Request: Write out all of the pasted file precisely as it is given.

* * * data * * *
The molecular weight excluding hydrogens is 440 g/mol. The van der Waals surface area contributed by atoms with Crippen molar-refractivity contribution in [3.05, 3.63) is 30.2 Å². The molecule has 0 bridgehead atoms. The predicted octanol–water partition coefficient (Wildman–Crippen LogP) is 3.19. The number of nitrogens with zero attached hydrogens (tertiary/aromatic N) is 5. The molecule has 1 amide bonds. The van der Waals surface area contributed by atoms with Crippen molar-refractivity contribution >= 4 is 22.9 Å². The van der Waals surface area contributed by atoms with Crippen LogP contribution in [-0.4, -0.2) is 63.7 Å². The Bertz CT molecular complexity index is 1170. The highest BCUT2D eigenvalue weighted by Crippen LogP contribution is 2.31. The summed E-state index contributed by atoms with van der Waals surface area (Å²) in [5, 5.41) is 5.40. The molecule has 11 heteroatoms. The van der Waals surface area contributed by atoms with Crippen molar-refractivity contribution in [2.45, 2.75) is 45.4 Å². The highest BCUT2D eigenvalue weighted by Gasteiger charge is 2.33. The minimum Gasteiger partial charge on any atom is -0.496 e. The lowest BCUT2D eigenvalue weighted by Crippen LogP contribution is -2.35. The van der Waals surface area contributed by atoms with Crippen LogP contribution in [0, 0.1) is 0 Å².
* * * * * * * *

The molecular weight excluding hydrogens is 440 g/mol. The van der Waals surface area contributed by atoms with Crippen molar-refractivity contribution in [3.05, 3.63) is 30.2 Å². The molecule has 0 bridgehead atoms. The predicted octanol–water partition coefficient (Wildman–Crippen LogP) is 3.19. The number of nitrogens with zero attached hydrogens (tertiary/aromatic N) is 5. The molecule has 1 amide bonds. The van der Waals surface area contributed by atoms with Crippen molar-refractivity contribution >= 4 is 22.9 Å². The van der Waals surface area contributed by atoms with Crippen LogP contribution in [-0.4, -0.2) is 63.7 Å². The Bertz CT molecular complexity index is 1170. The highest BCUT2D eigenvalue weighted by Crippen LogP contribution is 2.31. The summed E-state index contributed by atoms with van der Waals surface area (Å²) in [5, 5.41) is 5.40. The molecule has 11 heteroatoms. The van der Waals surface area contributed by atoms with Crippen molar-refractivity contribution in [2.45, 2.75) is 45.4 Å². The highest BCUT2D eigenvalue weighted by Gasteiger charge is 2.33. The minimum Gasteiger partial charge on any atom is -0.496 e. The lowest BCUT2D eigenvalue weighted by Crippen LogP contribution is -2.35. The van der Waals surface area contributed by atoms with Crippen LogP contribution in [0, 0.1) is 0 Å².